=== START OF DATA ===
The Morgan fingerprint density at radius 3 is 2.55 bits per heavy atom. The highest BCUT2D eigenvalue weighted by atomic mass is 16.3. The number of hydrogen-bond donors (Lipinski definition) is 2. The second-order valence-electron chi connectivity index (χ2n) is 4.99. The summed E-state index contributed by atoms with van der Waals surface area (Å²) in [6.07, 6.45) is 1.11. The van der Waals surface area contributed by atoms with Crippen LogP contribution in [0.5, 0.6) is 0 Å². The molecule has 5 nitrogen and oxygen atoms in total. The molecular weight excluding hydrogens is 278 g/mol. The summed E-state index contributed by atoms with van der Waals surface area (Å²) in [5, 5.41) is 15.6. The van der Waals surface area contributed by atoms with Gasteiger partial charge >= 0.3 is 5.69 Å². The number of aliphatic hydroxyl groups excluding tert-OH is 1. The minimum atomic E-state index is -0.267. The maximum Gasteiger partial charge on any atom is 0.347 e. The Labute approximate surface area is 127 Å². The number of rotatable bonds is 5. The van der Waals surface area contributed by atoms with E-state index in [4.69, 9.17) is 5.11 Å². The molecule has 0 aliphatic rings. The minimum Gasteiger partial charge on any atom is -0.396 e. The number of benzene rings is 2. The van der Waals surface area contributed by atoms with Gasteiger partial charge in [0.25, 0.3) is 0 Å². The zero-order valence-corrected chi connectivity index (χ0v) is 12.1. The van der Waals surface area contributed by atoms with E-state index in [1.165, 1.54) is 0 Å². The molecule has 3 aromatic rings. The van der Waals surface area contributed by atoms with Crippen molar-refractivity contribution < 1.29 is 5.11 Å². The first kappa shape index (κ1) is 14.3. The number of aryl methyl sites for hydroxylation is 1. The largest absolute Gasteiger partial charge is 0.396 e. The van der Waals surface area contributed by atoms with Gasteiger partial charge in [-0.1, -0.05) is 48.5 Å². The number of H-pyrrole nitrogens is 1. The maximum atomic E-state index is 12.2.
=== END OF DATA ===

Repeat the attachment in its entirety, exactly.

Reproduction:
The Morgan fingerprint density at radius 3 is 2.55 bits per heavy atom. The highest BCUT2D eigenvalue weighted by atomic mass is 16.3. The number of hydrogen-bond donors (Lipinski definition) is 2. The second-order valence-electron chi connectivity index (χ2n) is 4.99. The summed E-state index contributed by atoms with van der Waals surface area (Å²) in [6.07, 6.45) is 1.11. The van der Waals surface area contributed by atoms with Crippen LogP contribution in [0.5, 0.6) is 0 Å². The molecule has 5 nitrogen and oxygen atoms in total. The molecular weight excluding hydrogens is 278 g/mol. The summed E-state index contributed by atoms with van der Waals surface area (Å²) in [5, 5.41) is 15.6. The van der Waals surface area contributed by atoms with Gasteiger partial charge >= 0.3 is 5.69 Å². The number of aliphatic hydroxyl groups excluding tert-OH is 1. The minimum atomic E-state index is -0.267. The maximum Gasteiger partial charge on any atom is 0.347 e. The Labute approximate surface area is 127 Å². The number of rotatable bonds is 5. The van der Waals surface area contributed by atoms with E-state index in [4.69, 9.17) is 5.11 Å². The molecule has 0 aliphatic rings. The minimum Gasteiger partial charge on any atom is -0.396 e. The number of benzene rings is 2. The van der Waals surface area contributed by atoms with Gasteiger partial charge in [0.25, 0.3) is 0 Å². The zero-order valence-corrected chi connectivity index (χ0v) is 12.1. The van der Waals surface area contributed by atoms with E-state index in [1.165, 1.54) is 0 Å². The molecule has 3 aromatic rings. The van der Waals surface area contributed by atoms with Crippen molar-refractivity contribution < 1.29 is 5.11 Å². The first kappa shape index (κ1) is 14.3. The number of aryl methyl sites for hydroxylation is 1. The largest absolute Gasteiger partial charge is 0.396 e. The van der Waals surface area contributed by atoms with Gasteiger partial charge in [-0.1, -0.05) is 48.5 Å². The number of H-pyrrole nitrogens is 1. The maximum atomic E-state index is 12.2.